# Change of basis in two dimensions when the basis vectors have different dimensions.

I'm reviewing some linear algebra and have come upon a question which I haven't found any satisfying answer to.

Consider a 2-dimensional plane $$V = \mathbb{R}^2$$. Any point $$x \in V$$ can be represented as a linear combination of the two basis vectors for example $$x = (1,0)x_1 + (0,1)x_2$$ in the standard basis or $$(1,1)x_1' + (0,2)x_2'$$ in another.

Now consider the vector space $$W$$ spanned by \begin{align} e_1,e_2 &= \begin{pmatrix} 1 \\ 2 \\ 1 \end{pmatrix}, \begin{pmatrix} 0 \\ 0 \\ 1 \end{pmatrix} \end{align}

$$W$$ is also a two-dimensional vector space and any point $$x \in W$$ can be represented by $$x = x_1e_1 + x_2e_2 = \begin{pmatrix} x_1 \\ x_2 \end{pmatrix}$$

Now, is it possible to create an isomorphism $$T : V \to W$$ to change the basis from one to another?

Since the vector spaces have the same dimension it should be possible, but proceeding by the normal change of basis routine doesn't work since we can't express $$e_1,e_2 \in W$$ in terms of the standard basis in $$\mathbb{R}^2$$.

You already have such an isomorphism: it’s $$\phi: \pmatrix{x_1\\x_2}\mapsto x_1e_1+x_2e_2.$$ To construct a matrix for this linear map, recall that the columns of a transformation matrix are the images of the basis vectors, so it’s simply $$M = \pmatrix{e_1&e_2}.$$ In fact, all of the isomorphisms between $$V$$ and $$W$$ correspond to various choices for $$e_1$$ and $$e_2$$.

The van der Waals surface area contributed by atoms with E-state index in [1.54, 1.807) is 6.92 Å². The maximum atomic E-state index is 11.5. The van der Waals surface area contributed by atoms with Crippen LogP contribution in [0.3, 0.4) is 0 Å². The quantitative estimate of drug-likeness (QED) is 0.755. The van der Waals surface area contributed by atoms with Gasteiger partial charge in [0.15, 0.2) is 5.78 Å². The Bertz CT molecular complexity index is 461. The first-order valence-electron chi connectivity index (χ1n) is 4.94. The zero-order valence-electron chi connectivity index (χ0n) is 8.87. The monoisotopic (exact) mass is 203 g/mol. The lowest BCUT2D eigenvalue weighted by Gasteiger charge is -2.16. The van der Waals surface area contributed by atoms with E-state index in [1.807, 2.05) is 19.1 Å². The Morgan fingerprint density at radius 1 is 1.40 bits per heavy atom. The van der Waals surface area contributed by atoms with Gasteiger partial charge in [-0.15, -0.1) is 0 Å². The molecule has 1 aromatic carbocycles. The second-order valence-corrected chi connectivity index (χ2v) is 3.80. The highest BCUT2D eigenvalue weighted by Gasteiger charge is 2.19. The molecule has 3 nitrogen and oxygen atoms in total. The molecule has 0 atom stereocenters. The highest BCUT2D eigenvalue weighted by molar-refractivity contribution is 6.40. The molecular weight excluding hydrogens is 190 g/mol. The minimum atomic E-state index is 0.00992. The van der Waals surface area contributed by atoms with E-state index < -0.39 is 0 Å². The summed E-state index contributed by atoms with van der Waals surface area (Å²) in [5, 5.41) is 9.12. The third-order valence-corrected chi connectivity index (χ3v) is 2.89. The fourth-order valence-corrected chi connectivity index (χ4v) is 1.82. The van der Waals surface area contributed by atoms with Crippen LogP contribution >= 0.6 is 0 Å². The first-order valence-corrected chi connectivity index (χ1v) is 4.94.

To find a matrix for the inverse map $$\phi^{-1}$$, we need a matrix $$A$$ such that $$AMx=x$$, i.e., a left inverse of $$A$$. This matrix is not unique: In constructing this matrix, we are extending $$\phi^{-1}$$ to all of $$\mathbb R^3$$ and are free to choose any complement of $$W$$ in $$\mathbb R^3$$ as its kernel. A convenient choice for $$A$$ is the Moore-Penrose inverse $$(M^TM)^{-1}M^T$$ because its null space is $$W^\perp$$. However, the product of $$\pmatrix{1&0&0\\0&1&0}$$ and the matrix of any endomorphism of $$\mathbb R^3$$ that maps $$e_1$$ and $$e_2$$ onto $$(1,0,0)^T$$ and $$(0,1,0)^T$$, respectively, is also a left inverse of $$M$$.
Using your two example basis vectors, we have $$M = \pmatrix{1&0\\2&0\\1&1}.$$ A couple of its left inverses are $$(M^TM)^{-1}M^T = \pmatrix{\frac15&\frac25&0\\-\frac15&-\frac25&1} \\ \pmatrix{1&0&0\\0&1&0} \pmatrix{1&0&1\\2&0&0\\1&1&0}^{-1} = \pmatrix{0&\frac12&0\\0&-\frac12&1}.$$
You're looking for a map between $$x\in\mathbb{R}^2$$ and $$y:=\sum_i x_i e_i\in\mathbb{R}^3$$. The second expression is a vector with $$j$$th component $$\sum_i x_i e_{ij}$$, where by writing $$e_{ij}$$ instead of $$(e_{i})_{j}$$ we can now think of a matrix $$e$$. its first index can take one value for each component of $$x$$, i.e. $$2$$; similarly, the second index can take $$3$$ values, so $$e\in\mathbb{R}^{2\times 3}$$. Since $$y_j=\sum_i (e^T)_{ji}x_i$$, $$y=e^T x$$.
If you want to get $$x$$ from $$y$$, first note that $$ey=ee^T x$$ and $$ee^T\in\mathbb{R}^{2\times 2}$$, so it's tempting to try $$x=(ee^T)^{-1}ey$$. Unfortunately, $$\det ee^T=0$$, so it's not quite that simple. I'll leave it as an exercise to show the second row of $$ee^T$$ is exactly twice the first, so clearly if we delete the second row we get a result of the form $$e'y=fx$$ for $$f\in\mathbb{R}^{2\times 2}$$, where $$f$$ is invertible and $$e'$$ is $$e$$ without its second row. Then $$x=(f^Tf)^{-1}f^Te'y$$.